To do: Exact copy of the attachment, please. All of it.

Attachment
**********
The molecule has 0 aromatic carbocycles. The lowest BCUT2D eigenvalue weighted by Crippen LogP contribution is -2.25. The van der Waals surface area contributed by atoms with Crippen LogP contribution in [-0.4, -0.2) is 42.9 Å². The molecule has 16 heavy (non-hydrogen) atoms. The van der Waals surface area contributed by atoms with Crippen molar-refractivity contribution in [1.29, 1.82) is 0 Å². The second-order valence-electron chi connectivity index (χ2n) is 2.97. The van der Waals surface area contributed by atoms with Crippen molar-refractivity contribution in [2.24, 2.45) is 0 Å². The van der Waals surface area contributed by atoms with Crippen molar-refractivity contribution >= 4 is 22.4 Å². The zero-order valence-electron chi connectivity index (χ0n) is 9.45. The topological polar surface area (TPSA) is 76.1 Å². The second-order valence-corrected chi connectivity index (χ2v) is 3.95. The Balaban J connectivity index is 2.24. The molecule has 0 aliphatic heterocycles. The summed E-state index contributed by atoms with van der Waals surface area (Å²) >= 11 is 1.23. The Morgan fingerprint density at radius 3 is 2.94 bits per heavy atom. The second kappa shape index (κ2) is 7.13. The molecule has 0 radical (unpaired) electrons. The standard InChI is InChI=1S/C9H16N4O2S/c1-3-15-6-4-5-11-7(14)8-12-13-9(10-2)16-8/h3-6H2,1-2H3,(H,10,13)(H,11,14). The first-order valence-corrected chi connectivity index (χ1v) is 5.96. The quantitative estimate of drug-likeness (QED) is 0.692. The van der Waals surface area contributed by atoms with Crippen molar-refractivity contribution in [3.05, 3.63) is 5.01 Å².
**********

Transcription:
The molecule has 0 aromatic carbocycles. The lowest BCUT2D eigenvalue weighted by Crippen LogP contribution is -2.25. The van der Waals surface area contributed by atoms with Crippen LogP contribution in [-0.4, -0.2) is 42.9 Å². The molecule has 16 heavy (non-hydrogen) atoms. The van der Waals surface area contributed by atoms with Crippen molar-refractivity contribution in [1.29, 1.82) is 0 Å². The second-order valence-electron chi connectivity index (χ2n) is 2.97. The van der Waals surface area contributed by atoms with Crippen molar-refractivity contribution in [2.24, 2.45) is 0 Å². The van der Waals surface area contributed by atoms with Crippen molar-refractivity contribution >= 4 is 22.4 Å². The zero-order valence-electron chi connectivity index (χ0n) is 9.45. The topological polar surface area (TPSA) is 76.1 Å². The second-order valence-corrected chi connectivity index (χ2v) is 3.95. The Balaban J connectivity index is 2.24. The molecule has 0 aliphatic heterocycles. The summed E-state index contributed by atoms with van der Waals surface area (Å²) >= 11 is 1.23. The Morgan fingerprint density at radius 3 is 2.94 bits per heavy atom. The second kappa shape index (κ2) is 7.13. The molecule has 0 radical (unpaired) electrons. The standard InChI is InChI=1S/C9H16N4O2S/c1-3-15-6-4-5-11-7(14)8-12-13-9(10-2)16-8/h3-6H2,1-2H3,(H,10,13)(H,11,14). The first-order valence-corrected chi connectivity index (χ1v) is 5.96. The quantitative estimate of drug-likeness (QED) is 0.692. The van der Waals surface area contributed by atoms with Crippen molar-refractivity contribution in [3.05, 3.63) is 5.01 Å².